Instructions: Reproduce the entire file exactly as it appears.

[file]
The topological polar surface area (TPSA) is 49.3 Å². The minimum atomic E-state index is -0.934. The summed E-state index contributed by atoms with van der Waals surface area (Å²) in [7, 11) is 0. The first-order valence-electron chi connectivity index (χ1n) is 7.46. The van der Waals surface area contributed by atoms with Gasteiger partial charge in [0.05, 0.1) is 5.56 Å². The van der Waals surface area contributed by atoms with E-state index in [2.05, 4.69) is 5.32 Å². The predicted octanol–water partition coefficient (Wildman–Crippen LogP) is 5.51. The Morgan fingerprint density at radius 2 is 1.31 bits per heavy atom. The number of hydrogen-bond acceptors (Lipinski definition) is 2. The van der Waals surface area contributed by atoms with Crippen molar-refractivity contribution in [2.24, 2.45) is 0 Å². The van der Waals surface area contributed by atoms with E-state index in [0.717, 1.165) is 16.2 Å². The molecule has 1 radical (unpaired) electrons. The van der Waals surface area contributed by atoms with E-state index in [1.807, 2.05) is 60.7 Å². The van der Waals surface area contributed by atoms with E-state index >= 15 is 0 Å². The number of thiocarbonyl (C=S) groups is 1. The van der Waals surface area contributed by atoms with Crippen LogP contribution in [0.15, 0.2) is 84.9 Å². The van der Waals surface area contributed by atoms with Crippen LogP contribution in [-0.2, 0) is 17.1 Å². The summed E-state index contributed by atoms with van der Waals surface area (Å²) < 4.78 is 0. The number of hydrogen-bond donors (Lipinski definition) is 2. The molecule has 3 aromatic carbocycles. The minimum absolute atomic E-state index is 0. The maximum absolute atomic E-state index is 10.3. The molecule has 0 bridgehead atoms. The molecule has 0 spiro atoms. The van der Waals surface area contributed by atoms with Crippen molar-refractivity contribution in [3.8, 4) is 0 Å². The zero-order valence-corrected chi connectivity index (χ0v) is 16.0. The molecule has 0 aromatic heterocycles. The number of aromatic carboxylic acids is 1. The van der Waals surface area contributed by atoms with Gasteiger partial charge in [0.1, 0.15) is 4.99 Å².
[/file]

The topological polar surface area (TPSA) is 49.3 Å². The minimum atomic E-state index is -0.934. The summed E-state index contributed by atoms with van der Waals surface area (Å²) in [7, 11) is 0. The first-order valence-electron chi connectivity index (χ1n) is 7.46. The van der Waals surface area contributed by atoms with Gasteiger partial charge in [0.05, 0.1) is 5.56 Å². The van der Waals surface area contributed by atoms with E-state index in [2.05, 4.69) is 5.32 Å². The predicted octanol–water partition coefficient (Wildman–Crippen LogP) is 5.51. The Morgan fingerprint density at radius 2 is 1.31 bits per heavy atom. The number of hydrogen-bond acceptors (Lipinski definition) is 2. The van der Waals surface area contributed by atoms with Crippen molar-refractivity contribution in [2.24, 2.45) is 0 Å². The van der Waals surface area contributed by atoms with E-state index in [0.717, 1.165) is 16.2 Å². The molecule has 1 radical (unpaired) electrons. The van der Waals surface area contributed by atoms with E-state index in [1.807, 2.05) is 60.7 Å². The van der Waals surface area contributed by atoms with E-state index >= 15 is 0 Å². The number of thiocarbonyl (C=S) groups is 1. The van der Waals surface area contributed by atoms with Crippen LogP contribution in [0.15, 0.2) is 84.9 Å². The van der Waals surface area contributed by atoms with Crippen LogP contribution in [-0.2, 0) is 17.1 Å². The summed E-state index contributed by atoms with van der Waals surface area (Å²) < 4.78 is 0. The number of hydrogen-bond donors (Lipinski definition) is 2. The molecule has 3 aromatic carbocycles. The minimum absolute atomic E-state index is 0. The maximum absolute atomic E-state index is 10.3. The molecule has 0 bridgehead atoms. The molecule has 0 spiro atoms. The van der Waals surface area contributed by atoms with Crippen molar-refractivity contribution in [3.8, 4) is 0 Å². The zero-order valence-corrected chi connectivity index (χ0v) is 16.0. The molecule has 0 aromatic heterocycles. The number of aromatic carboxylic acids is 1. The van der Waals surface area contributed by atoms with Gasteiger partial charge in [0.1, 0.15) is 4.99 Å².